“… Rome had known a pioneer beginning not unlike our own pioneer heritage, and then entered into two centuries of greatness, reaching its pinnacle in the second of those centuries, going into the decline and collapse in the third. Yet, the sins of decay were becoming apparent in the latter years of that second century.
“It is written that there were vast increases in the number of the idle rich, and the idle poor. The latter (the idle poor) were put on a permanent dole, a welfare system not unlike our own. As this system became permanent, the recipients of public largesse (welfare) increased in number. They organized into a political block with sizable power. They were not hesitant about making their demands known. Nor was the government hesitant about agreeing to their demands … and with ever-increasing frequency. Would-be emperors catered to them. The great, solid middle class—Rome’s strength then as ours is today—was taxed more and more to support a bureaucracy that kept growing larger, and even more powerful. Surtaxes were imposed upon incomes to meet emergencies. The government engaged in deficit spending. The denarius, a silver coin similar to our half dollar, began to lose its silvery hue. It took on a copper color as the government reduced the silver content.
“Even then, Gresham’s law was at work, because the real silver coin soon disappeared. It went into hiding.
“Military service was an obligation highly honored by the Romans. Indeed, a foreigner could win Roman citizenship simply by volunteering for service in the legions of Rome. But, with increasing affluence and opulence, the young men of Rome began avoiding this service, finding excuses to remain in the soft and sordid life of the city. They took to using cosmetics and wearing feminine-like hairdo’s and garments, until it became difficult, the historians tell us, to tell the sexes apart.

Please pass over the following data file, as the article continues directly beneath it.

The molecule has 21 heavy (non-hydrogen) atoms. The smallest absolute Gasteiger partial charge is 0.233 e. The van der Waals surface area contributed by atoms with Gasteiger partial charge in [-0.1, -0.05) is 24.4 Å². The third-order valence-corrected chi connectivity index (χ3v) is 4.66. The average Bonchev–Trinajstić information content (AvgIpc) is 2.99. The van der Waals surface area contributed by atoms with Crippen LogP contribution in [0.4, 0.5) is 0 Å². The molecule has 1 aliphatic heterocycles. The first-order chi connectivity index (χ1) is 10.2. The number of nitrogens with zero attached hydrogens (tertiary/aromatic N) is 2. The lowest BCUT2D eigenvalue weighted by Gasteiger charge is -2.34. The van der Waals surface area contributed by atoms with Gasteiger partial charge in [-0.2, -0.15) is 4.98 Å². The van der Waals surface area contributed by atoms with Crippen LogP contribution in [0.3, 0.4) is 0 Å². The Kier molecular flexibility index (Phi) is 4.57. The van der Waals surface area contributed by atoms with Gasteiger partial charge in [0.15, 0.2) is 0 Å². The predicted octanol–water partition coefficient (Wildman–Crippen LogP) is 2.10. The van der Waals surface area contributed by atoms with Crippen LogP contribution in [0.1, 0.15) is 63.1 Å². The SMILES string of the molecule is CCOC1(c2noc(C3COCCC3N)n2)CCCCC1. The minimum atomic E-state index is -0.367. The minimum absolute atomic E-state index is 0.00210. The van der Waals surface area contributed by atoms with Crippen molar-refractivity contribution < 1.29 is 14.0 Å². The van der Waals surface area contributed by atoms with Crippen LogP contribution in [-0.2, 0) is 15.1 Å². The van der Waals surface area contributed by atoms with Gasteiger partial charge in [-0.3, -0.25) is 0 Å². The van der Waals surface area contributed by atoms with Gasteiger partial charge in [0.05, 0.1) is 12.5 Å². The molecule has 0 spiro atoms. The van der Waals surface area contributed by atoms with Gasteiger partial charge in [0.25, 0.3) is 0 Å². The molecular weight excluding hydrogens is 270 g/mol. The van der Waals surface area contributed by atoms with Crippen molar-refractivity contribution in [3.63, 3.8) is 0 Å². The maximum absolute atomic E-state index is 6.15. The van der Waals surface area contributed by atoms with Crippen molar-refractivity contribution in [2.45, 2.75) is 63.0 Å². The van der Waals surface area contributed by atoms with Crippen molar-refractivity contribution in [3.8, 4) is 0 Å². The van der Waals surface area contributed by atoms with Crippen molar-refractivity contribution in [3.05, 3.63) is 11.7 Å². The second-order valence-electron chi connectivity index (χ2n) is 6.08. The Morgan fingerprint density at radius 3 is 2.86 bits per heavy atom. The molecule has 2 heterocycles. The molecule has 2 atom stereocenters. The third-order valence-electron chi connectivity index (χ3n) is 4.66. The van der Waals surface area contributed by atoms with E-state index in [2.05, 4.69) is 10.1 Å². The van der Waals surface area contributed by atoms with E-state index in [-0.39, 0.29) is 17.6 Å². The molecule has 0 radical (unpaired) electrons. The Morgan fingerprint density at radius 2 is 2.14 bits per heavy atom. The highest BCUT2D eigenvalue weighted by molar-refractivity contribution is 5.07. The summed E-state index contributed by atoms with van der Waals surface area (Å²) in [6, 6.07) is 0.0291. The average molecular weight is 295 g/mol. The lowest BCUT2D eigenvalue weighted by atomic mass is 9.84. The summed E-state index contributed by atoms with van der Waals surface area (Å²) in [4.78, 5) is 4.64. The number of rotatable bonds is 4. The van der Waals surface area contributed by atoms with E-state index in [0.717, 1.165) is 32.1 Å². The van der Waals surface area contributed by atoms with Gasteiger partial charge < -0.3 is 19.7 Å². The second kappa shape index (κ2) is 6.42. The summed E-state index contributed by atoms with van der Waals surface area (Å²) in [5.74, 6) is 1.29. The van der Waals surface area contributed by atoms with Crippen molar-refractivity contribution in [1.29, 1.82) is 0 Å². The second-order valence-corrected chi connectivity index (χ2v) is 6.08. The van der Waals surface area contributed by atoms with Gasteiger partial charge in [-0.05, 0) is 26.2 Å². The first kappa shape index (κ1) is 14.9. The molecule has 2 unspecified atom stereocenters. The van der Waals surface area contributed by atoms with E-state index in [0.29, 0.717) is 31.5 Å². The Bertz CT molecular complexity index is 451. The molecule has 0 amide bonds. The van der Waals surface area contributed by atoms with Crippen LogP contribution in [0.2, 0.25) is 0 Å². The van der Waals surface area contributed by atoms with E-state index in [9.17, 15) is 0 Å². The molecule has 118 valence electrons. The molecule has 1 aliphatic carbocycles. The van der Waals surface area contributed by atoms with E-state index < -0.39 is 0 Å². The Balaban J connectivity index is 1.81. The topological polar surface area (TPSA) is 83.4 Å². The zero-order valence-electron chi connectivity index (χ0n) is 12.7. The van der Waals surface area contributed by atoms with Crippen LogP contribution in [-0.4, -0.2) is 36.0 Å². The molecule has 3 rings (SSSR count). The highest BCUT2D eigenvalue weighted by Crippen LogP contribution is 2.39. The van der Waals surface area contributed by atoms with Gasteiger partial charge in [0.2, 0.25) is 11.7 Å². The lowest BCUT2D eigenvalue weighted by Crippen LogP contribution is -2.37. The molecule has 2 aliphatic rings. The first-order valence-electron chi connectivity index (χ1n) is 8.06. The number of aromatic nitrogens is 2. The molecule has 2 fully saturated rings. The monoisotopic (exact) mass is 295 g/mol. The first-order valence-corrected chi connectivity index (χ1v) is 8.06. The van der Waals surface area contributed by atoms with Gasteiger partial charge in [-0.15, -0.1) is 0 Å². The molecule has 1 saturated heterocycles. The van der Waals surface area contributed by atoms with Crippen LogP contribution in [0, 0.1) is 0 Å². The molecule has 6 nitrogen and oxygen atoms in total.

“Among the teachers and scholars was a group called the Cynics whose number let their hair and beards grow, and who wore slovenly clothes, and professed indifference to worldly goods as they heaped scorn on what they called ‘middle class values.’
“The morals declined. It became unsafe to walk in the countryside or the city streets. Rioting was commonplace and sometimes whole sections of towns and cities were burned.
“And, all the time, the twin diseases of confiscatory taxation and creeping inflation were waiting to deliver the death blow.
“Then finally, all these forces overcame the energy and ambition of the middle class.
“We are now approaching the end of our second century.” (Address by Governor Ronald Reagan of California at Eisenhower College, New York, 1969.)
...as qtd in Ezra Taft Benson, "Watchmen, Warn the Wicked" Ensign, July 1973.